Both the major parties have largely ignored trams and buses. Perhaps this is not surprising, given the profile the train system has in comparison, but it’s short-sighted. Some suburbs of Melbourne will never have trains. It’s therefore critical that tram lines be extended where appropriate, and for other areas, Smartbuses (with the evening and weekend frequencies, and traffic priority all fixed) be implemented.
The ALP’s policy, by the way, isn’t devoid of content. Southland station, more trains to Geelong, lots more station staff, and a (bus, not rail) fix for the very embarrassing Huntingdale/Monash University bus overcrowding problem.
But it’s the Libs’ Public Transport Development Authority that really puts them ahead in this game. If it is implemented properly, with smart cookies on staff and the right powers, it would identify all the shortcomings of the network, seek the funding, then have the ability to fix them, much like VicRoads advocates for the roads it believes should be built.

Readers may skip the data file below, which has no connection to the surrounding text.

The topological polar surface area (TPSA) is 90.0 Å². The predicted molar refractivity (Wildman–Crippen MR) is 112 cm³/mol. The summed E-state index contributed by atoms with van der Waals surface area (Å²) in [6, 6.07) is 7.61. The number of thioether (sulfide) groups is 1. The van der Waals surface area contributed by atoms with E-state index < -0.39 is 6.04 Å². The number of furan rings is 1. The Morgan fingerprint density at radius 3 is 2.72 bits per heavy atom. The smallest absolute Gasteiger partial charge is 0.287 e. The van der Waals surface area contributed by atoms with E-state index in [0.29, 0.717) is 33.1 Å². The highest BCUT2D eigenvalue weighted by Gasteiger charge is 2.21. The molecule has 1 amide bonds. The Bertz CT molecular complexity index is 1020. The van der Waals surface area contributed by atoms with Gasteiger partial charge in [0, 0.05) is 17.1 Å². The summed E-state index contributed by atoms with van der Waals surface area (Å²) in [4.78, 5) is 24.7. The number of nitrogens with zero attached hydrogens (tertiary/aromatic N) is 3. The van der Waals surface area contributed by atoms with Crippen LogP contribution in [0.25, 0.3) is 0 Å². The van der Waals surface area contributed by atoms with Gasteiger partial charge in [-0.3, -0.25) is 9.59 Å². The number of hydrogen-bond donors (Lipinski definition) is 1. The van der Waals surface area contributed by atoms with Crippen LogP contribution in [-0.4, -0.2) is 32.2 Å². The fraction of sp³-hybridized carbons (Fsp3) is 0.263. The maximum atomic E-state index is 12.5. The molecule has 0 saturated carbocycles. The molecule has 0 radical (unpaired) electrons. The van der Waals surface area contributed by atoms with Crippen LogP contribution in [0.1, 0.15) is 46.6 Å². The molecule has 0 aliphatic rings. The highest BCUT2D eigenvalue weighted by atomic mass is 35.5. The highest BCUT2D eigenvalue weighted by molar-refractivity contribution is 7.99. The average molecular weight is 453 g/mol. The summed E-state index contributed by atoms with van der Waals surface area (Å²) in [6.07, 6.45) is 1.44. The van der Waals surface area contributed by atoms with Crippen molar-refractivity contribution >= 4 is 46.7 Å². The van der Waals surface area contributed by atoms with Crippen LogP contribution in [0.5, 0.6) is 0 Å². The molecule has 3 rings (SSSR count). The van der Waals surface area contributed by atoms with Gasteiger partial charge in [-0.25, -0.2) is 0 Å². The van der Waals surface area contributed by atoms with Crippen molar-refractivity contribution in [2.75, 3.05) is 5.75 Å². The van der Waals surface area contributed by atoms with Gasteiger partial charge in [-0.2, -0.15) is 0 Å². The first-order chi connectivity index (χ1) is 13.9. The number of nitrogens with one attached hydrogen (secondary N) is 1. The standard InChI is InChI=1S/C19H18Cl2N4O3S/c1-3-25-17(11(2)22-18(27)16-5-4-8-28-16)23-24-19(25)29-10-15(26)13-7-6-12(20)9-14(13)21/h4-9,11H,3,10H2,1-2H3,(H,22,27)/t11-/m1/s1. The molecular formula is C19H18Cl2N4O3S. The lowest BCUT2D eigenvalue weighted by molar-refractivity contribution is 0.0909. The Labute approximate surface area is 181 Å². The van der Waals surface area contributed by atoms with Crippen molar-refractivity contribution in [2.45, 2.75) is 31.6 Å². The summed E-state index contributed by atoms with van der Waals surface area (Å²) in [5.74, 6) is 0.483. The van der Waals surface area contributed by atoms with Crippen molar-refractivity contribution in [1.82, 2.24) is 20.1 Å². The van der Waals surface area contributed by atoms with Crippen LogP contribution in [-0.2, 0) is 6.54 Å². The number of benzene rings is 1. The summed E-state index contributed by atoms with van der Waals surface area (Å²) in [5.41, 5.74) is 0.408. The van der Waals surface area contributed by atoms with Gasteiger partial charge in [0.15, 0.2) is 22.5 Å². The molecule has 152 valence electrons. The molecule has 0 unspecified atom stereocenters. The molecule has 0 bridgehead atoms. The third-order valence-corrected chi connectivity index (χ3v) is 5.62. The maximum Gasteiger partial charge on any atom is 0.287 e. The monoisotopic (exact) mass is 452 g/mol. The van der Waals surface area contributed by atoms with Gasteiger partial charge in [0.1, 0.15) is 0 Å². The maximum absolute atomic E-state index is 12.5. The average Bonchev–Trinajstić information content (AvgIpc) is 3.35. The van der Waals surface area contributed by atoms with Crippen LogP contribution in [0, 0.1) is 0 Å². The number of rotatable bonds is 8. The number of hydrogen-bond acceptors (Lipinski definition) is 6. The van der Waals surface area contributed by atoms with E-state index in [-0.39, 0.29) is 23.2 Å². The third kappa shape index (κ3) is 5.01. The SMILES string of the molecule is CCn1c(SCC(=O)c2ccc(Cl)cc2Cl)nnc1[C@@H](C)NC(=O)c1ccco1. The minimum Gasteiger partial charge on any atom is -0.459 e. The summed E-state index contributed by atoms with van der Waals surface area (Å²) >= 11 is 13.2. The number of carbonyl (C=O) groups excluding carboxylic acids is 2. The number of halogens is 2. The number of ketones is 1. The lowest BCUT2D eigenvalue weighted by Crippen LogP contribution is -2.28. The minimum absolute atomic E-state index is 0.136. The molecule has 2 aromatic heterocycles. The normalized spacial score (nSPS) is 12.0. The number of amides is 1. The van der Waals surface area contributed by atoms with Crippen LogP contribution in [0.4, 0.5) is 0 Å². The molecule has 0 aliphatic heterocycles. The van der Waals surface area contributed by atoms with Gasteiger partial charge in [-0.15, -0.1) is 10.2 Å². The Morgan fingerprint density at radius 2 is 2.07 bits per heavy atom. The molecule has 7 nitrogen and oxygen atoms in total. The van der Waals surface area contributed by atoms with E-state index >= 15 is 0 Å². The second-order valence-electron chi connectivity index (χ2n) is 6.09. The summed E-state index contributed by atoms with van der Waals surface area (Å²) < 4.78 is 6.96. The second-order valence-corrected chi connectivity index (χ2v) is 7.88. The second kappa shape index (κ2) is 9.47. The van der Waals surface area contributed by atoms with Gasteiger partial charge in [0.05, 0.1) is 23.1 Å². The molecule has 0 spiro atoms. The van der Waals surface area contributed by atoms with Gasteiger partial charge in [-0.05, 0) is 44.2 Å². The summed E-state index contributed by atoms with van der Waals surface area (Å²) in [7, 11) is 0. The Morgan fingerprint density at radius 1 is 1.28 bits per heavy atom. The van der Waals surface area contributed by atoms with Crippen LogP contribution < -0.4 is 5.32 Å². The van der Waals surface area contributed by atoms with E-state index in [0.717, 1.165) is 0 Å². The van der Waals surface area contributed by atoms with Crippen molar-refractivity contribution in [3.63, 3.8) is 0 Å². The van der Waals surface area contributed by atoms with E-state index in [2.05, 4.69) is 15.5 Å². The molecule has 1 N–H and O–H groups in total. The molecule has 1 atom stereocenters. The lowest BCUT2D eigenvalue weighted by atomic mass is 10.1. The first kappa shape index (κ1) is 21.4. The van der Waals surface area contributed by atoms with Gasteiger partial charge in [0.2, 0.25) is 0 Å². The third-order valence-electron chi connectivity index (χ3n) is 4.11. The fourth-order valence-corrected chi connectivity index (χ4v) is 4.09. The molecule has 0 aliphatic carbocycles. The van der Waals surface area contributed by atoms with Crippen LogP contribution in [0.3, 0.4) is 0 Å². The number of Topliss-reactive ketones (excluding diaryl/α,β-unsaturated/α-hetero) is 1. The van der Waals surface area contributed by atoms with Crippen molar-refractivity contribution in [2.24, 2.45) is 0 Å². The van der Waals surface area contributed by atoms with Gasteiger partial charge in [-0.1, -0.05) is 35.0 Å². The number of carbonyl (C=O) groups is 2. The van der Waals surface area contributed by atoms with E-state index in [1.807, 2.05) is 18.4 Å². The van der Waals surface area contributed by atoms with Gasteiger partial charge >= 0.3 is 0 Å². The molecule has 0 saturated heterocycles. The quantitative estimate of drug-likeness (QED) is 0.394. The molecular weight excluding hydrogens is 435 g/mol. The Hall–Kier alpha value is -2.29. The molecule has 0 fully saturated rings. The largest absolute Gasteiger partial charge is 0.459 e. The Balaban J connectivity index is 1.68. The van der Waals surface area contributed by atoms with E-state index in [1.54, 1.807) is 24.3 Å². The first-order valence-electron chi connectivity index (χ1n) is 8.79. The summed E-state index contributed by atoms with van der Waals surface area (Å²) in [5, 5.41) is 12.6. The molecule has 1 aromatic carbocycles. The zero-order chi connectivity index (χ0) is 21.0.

Of course I don’t expect everybody to consider PT the one thing above all else that determines their vote. But it is clear that this time around, it’s up there as a key issue.
Happy voting. And hope you find a good sausage sizzle!
- PTUA Election Scorecard: Greens A, Labor C, Liberal/National B
- Herald Sun today: Main parties lead commuters up a dead end
I’m very pleased. After years of pressure, both major parties have pledged to build Southland station. The Liberals promised it last week, and yesterday the ALP came to the party. (As recently as last week, I ran into ALP’s Rob Hudson at Bentleigh station and he said he was pushing for it. At the time I’m not sure I believed anything would come of it.)